However, we also see significant user experience problems in the form of micro-outages and latency – which often go completely undetected, yet still have a negative effect on your brand or bottom line. Micro-outages occur either when users in a specific geography or on a certain network are experiencing issues, or when they are unable to engage with a specific part of your site (e.g. an ‘Add to Cart’ button is not displayed on an e-commerce product page).
Latency, on the other hand, could mean that everything on the site or app is functioning exactly as it’s supposed to, but delivery issues in the external networks are causing performance issues for the end users.
In cases like this, alerting for the most obvious metrics is likely not enough to provide the kind of user experience that modern customers have come to expect. Your alerts must be tied to more granular metrics that reflect the performance of all the different layers of the delivery chain to ensure that you’re aware when your customer experience – regardless of geography or network – has suffered.
One of the most effective ways to ensure your site or application is performing as you expect it to be is by tracking performance over a long period of time, benchmarking for that performance, and then alerting when it degrades past a certain level.
Trend shifts are a common basis for performance monitoring and alerting, as they notify teams if performance degrades in comparison to historical data, rather than specifying a value for a certain metric.
However, if you’re not careful about what you’re monitoring and what metrics you’ve tied your alerts to, you can miss gradual performance degradations over time, never realizing that there’s a problem until it’s too late and see that your end user’s experience has already suffered severely.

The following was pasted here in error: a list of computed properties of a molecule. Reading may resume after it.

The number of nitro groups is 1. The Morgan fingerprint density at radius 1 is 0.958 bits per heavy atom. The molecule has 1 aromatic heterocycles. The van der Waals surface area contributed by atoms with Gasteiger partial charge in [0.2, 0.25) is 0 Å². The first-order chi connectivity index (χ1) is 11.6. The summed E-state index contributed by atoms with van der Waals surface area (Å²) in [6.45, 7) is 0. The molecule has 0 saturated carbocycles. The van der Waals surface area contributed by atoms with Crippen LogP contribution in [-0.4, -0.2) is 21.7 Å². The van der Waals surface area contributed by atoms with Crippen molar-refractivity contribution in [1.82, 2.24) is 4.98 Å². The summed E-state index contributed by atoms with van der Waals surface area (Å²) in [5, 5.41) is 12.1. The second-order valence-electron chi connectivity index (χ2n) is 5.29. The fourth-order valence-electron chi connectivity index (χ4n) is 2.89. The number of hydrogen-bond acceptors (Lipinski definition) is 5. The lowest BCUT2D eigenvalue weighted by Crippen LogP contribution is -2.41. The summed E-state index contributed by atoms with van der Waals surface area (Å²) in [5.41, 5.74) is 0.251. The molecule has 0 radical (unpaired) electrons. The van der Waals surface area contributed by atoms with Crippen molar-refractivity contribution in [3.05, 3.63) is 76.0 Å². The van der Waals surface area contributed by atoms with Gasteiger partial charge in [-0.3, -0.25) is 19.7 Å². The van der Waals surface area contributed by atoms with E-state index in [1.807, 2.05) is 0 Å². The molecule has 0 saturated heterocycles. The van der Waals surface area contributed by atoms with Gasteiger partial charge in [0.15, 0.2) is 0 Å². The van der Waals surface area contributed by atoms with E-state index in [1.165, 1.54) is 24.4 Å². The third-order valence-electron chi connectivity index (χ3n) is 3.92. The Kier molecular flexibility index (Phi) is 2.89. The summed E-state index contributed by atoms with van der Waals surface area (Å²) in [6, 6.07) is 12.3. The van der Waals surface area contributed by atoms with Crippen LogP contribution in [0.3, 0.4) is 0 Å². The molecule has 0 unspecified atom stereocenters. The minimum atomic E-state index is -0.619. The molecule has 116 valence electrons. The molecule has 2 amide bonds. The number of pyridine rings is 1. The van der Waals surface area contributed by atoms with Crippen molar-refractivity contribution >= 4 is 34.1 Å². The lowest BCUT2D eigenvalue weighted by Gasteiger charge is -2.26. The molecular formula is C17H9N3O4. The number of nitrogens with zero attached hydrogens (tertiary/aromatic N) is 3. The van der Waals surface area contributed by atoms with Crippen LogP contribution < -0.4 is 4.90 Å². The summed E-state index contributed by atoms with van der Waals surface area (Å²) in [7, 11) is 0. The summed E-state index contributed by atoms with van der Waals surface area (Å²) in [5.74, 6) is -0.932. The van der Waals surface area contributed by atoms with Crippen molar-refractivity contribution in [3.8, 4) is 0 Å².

Therefore, in addition to trend shift-based alerts, it’s important to also have some that are tied to hard-and-fast KPIs powered by historical data. This is critical to avoiding the “performance creep” described above, as it provides both the long-term perspective and the threshold(s) that are necessary for detecting those issues – even without a dramatic spike in load times or availability.
This chart shows one of those long-term performance creeps and how it can get away from you. As you can see, this metric nearly doubled over a six-month period, and if it didn’t have an alert tied to it, it ultimately would have gone unnoticed until customers started being affected.
While trustworthy data and advanced alert triggers are important, a complete DEM strategy will also likely include other tools that must all work cohesively together. For example, a separate alerting and incident management tool like VictorOps can be integrated with your DEM platform to disseminate all of the alerts across teams and channels within your organization (e.g. email, SMS, messaging tools, etc.).
Ultimately, your end user experience monitoring solution needs to be optimized to not only detect and fix issues as quickly as possible, but also to communicate them to anyone inside or outside of your organization that needs to be informed. The first step in that process is to have the proper individuals alerted right away with accurate and trustworthy data, at which point they can collaborate with anyone who needs to be informed.
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See how a single-pane-of-glass view into monitoring, alerting and collaboration can drive efficient incident response and remediation. Sign up for Death to Downtime – our latest free webinar with Catchpoint to see how DevOps, SRE and IT operations teams are mitigating downtime and driving better customer experiences.